The contradiction is cultural. At its root, Pakistan is a pluralist and Sufi-inspired society, with a fundamentalist fringe that holds it hostage. Its silent majority is like a deer caught in the headlights, stunned and petrified—caught between its social engineering and its inherent desire to reassert its inclinations and cultures as an ancient civilization, without knowing how or when to do so. It cannot or will not confront its faith with its nationality.
The majority of Pakistanis are conservative. The religious right amounts to a small Salafist minority. There is a stark disconnect between the two, with a resounding lack of communication and absence of common space for meaningful interaction, let alone compromise. The roaring of angry mullahs may seem and feel like the loudest voice in the land, but people at large are tired of bloodshed and bomb blasts. They are the main victims.
So long as religion is seen as a viable political tool, and the pillars of state—its government, institutions and military—cynically view each other as contenders in a zero-sum power game, the Khadim Hussain Rizvis and Hafiz Saeeds of the world will continue to focus public discussions on the drinkability of pee. As the editorial above quoted above put it, “A distracted government, a myopic state and a confused society. And then we complain that we have become what we are seen to be by the rest of the world—unwanted.”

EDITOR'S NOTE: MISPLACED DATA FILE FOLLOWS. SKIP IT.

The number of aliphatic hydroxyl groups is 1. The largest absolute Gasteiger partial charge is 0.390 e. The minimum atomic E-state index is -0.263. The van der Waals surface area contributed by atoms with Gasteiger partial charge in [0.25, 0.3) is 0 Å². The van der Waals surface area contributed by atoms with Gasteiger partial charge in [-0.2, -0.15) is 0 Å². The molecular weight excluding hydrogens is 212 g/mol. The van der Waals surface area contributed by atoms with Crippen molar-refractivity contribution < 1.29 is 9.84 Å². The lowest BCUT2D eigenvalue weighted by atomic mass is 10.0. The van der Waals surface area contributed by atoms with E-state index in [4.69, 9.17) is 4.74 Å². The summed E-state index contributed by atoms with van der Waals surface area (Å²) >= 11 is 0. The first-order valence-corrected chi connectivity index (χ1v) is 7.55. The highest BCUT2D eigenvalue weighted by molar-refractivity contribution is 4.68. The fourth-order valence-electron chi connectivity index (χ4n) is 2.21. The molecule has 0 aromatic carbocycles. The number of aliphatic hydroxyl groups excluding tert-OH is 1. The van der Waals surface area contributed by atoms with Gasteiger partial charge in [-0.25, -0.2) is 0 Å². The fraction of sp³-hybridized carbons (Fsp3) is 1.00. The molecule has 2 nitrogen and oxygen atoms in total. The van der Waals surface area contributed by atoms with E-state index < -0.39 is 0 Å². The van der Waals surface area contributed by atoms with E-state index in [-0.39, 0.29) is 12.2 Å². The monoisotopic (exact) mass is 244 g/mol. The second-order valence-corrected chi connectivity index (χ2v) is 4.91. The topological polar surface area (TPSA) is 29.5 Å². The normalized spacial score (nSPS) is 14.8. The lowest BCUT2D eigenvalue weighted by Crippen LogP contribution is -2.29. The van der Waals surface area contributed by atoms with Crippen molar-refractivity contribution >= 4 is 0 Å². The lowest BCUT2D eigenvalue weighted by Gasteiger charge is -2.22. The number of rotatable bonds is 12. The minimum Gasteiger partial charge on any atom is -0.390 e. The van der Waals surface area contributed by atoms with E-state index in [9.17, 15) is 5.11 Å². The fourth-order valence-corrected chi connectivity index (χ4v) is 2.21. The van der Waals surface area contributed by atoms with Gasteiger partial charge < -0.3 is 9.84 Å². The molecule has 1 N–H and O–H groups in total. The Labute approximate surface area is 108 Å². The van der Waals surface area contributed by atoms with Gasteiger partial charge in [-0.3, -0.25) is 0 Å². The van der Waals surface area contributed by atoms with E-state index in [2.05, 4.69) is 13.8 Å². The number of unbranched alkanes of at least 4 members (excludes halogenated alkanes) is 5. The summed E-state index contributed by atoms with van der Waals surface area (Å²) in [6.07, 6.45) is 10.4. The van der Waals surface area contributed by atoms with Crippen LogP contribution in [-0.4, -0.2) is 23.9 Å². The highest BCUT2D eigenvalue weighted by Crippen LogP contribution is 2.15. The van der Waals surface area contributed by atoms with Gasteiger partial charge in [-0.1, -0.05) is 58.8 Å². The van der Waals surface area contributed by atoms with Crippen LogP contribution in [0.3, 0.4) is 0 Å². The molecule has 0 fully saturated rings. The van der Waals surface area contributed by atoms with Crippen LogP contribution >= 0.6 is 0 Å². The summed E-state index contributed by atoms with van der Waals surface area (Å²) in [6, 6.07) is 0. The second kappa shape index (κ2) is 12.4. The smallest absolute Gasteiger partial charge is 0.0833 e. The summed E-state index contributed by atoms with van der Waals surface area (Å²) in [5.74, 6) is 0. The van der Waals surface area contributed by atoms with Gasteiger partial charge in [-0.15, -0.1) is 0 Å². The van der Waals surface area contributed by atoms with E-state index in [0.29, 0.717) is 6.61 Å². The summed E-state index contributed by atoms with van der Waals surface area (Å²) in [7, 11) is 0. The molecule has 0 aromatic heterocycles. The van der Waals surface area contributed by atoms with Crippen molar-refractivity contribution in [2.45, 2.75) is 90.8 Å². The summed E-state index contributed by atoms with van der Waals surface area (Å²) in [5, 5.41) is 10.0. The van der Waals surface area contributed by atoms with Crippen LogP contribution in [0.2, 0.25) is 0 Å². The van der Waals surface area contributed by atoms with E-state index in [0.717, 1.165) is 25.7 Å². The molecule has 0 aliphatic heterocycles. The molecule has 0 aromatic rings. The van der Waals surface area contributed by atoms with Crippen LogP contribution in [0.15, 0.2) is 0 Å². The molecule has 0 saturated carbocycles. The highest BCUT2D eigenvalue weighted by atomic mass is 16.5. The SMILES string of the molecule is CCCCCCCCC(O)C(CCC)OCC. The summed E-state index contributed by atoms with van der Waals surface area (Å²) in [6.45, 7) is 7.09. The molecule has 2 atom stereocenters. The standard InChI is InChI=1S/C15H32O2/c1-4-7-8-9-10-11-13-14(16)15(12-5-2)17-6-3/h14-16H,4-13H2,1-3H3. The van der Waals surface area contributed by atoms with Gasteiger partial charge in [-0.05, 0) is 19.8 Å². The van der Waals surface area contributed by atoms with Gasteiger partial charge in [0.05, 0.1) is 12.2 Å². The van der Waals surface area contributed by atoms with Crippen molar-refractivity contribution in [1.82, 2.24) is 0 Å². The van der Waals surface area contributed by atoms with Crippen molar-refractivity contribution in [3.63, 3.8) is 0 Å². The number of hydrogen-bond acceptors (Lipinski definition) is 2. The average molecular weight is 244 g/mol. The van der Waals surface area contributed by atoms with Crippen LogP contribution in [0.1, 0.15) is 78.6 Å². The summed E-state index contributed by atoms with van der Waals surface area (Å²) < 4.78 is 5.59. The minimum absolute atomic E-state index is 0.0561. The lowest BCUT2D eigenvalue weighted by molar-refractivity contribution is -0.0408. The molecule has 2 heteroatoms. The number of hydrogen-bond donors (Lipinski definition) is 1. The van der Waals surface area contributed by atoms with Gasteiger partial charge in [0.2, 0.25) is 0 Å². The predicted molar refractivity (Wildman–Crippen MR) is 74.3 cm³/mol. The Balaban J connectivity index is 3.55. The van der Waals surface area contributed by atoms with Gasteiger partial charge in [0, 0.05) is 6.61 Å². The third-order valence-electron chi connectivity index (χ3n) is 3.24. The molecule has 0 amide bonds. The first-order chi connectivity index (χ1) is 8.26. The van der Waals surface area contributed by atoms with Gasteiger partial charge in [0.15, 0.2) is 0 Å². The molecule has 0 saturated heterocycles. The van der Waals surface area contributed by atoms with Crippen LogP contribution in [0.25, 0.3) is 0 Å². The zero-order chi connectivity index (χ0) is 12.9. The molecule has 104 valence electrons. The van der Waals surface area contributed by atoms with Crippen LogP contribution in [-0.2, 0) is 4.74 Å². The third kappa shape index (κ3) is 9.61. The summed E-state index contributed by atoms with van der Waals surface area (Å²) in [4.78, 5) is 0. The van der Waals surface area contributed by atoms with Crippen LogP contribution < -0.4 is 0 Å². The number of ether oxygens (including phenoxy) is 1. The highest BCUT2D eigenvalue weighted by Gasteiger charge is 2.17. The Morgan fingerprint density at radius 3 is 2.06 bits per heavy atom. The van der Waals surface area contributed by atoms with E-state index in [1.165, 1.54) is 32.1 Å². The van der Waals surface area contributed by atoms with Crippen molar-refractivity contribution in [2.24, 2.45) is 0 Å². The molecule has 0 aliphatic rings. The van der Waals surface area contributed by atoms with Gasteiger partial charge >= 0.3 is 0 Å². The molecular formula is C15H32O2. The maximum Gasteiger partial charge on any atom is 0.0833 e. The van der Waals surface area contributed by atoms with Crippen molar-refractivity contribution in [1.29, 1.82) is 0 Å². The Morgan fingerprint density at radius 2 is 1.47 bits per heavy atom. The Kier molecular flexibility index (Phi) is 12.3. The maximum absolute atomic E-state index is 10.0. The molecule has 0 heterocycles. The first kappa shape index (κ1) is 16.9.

Photo: Protesters at Faizabad in November 2017 (YouTube)
Correction: This article initially identified Lashkar-e-Jhangvi as the group Pervez Musharraf banned in 2002.
Alia P. Ahmed is a journalist based in Karachi and New York. She recently completed her MFA at Columbia University.